Receptor organ damage causes loss of cortical surround inhibition without topographic map plasticity

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Following restricted peripheral damage, reorganization of adult sensory or motor cortex is believed to depend on loss of surround inhibition, which unmasks latent inputs to the deprived cortex. Here I demonstrate that limited damage to auditory receptors causes loss of functional surround inhibition in the cortex, unmasking of latent inputs and significantly altered neural coding. However, these changes do not lead to plasticity of the cortical map, defined by the most sensitive input from the receptor surface to each cortical location. Thus, in sensory cortex, loss of surround inhibition as a consequence of receptor organ damage does not necessarily result in cortical map plasticity.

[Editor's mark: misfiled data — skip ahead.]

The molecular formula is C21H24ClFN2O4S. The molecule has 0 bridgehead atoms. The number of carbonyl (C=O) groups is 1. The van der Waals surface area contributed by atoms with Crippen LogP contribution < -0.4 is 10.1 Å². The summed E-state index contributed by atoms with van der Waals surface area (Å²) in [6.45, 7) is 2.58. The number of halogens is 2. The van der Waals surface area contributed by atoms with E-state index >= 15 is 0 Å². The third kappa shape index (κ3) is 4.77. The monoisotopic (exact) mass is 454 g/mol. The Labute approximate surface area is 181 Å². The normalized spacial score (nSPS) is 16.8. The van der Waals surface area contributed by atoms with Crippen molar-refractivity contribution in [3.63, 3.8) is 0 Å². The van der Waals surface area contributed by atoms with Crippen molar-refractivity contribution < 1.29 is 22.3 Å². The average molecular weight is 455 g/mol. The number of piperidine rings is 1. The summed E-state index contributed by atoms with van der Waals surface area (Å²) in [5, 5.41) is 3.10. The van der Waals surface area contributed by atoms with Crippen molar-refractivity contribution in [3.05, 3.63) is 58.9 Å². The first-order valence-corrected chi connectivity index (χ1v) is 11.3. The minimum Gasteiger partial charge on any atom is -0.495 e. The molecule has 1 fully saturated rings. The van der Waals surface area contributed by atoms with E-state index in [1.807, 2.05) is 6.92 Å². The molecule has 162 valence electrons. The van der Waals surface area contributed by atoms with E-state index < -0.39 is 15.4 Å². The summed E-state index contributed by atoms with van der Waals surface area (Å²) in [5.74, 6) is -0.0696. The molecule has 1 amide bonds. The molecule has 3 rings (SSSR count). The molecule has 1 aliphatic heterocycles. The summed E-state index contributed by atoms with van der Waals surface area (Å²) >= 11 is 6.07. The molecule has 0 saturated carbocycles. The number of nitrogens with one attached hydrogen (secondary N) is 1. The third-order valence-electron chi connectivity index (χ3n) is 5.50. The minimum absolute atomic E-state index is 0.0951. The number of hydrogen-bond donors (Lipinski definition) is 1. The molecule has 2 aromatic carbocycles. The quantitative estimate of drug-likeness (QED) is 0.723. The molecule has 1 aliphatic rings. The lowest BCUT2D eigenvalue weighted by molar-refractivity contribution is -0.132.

Original languageEnglish
Pages (from-to)138-143
Number of pages6
JournalMolecular Cell
Issue number2
Publication statusPublished - 1 Dec 1998

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